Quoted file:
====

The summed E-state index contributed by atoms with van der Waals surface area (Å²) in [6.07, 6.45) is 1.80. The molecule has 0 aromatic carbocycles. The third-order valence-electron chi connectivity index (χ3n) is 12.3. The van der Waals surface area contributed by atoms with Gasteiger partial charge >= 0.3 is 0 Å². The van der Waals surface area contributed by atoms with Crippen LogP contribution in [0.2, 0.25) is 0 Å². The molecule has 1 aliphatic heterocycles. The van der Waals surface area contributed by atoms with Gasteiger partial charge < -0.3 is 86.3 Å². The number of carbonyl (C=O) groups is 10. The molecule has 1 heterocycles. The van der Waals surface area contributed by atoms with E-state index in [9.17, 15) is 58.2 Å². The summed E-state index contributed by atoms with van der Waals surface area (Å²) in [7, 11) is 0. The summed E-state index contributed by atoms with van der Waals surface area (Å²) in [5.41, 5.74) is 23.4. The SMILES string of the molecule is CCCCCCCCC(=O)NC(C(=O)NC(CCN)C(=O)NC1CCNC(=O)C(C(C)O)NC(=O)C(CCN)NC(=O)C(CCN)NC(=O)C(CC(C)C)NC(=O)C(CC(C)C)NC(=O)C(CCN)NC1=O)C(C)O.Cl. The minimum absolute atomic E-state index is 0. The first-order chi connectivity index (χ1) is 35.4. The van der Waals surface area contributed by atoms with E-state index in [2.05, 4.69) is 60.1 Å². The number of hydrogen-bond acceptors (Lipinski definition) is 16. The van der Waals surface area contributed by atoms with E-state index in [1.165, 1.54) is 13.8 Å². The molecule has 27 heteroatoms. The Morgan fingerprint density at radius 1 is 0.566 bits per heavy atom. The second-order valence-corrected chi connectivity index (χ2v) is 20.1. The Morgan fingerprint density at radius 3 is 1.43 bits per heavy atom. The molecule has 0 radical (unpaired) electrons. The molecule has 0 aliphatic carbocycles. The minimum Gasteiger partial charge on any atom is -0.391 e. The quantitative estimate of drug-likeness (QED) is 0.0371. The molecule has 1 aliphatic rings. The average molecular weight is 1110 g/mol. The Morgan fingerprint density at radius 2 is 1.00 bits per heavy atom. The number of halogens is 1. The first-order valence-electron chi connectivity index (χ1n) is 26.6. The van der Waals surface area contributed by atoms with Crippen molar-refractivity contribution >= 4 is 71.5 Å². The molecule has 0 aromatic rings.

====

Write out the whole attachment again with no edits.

The summed E-state index contributed by atoms with van der Waals surface area (Å²) in [6.07, 6.45) is 1.80. The molecule has 0 aromatic carbocycles. The third-order valence-electron chi connectivity index (χ3n) is 12.3. The van der Waals surface area contributed by atoms with Gasteiger partial charge >= 0.3 is 0 Å². The van der Waals surface area contributed by atoms with Crippen LogP contribution in [0.2, 0.25) is 0 Å². The molecule has 1 aliphatic heterocycles. The van der Waals surface area contributed by atoms with Gasteiger partial charge < -0.3 is 86.3 Å². The number of carbonyl (C=O) groups is 10. The molecule has 1 heterocycles. The van der Waals surface area contributed by atoms with E-state index in [9.17, 15) is 58.2 Å². The summed E-state index contributed by atoms with van der Waals surface area (Å²) in [7, 11) is 0. The summed E-state index contributed by atoms with van der Waals surface area (Å²) in [5.41, 5.74) is 23.4. The SMILES string of the molecule is CCCCCCCCC(=O)NC(C(=O)NC(CCN)C(=O)NC1CCNC(=O)C(C(C)O)NC(=O)C(CCN)NC(=O)C(CCN)NC(=O)C(CC(C)C)NC(=O)C(CC(C)C)NC(=O)C(CCN)NC1=O)C(C)O.Cl. The minimum absolute atomic E-state index is 0. The first-order chi connectivity index (χ1) is 35.4. The van der Waals surface area contributed by atoms with E-state index in [2.05, 4.69) is 60.1 Å². The number of hydrogen-bond acceptors (Lipinski definition) is 16. The van der Waals surface area contributed by atoms with E-state index in [1.165, 1.54) is 13.8 Å². The molecule has 27 heteroatoms. The Morgan fingerprint density at radius 1 is 0.566 bits per heavy atom. The second-order valence-corrected chi connectivity index (χ2v) is 20.1. The Morgan fingerprint density at radius 3 is 1.43 bits per heavy atom. The molecule has 0 radical (unpaired) electrons. The molecule has 0 aliphatic carbocycles. The minimum Gasteiger partial charge on any atom is -0.391 e. The quantitative estimate of drug-likeness (QED) is 0.0371. The molecule has 1 aliphatic rings. The average molecular weight is 1110 g/mol. The Morgan fingerprint density at radius 2 is 1.00 bits per heavy atom. The number of halogens is 1. The first-order valence-electron chi connectivity index (χ1n) is 26.6. The van der Waals surface area contributed by atoms with Crippen molar-refractivity contribution >= 4 is 71.5 Å². The molecule has 0 aromatic rings.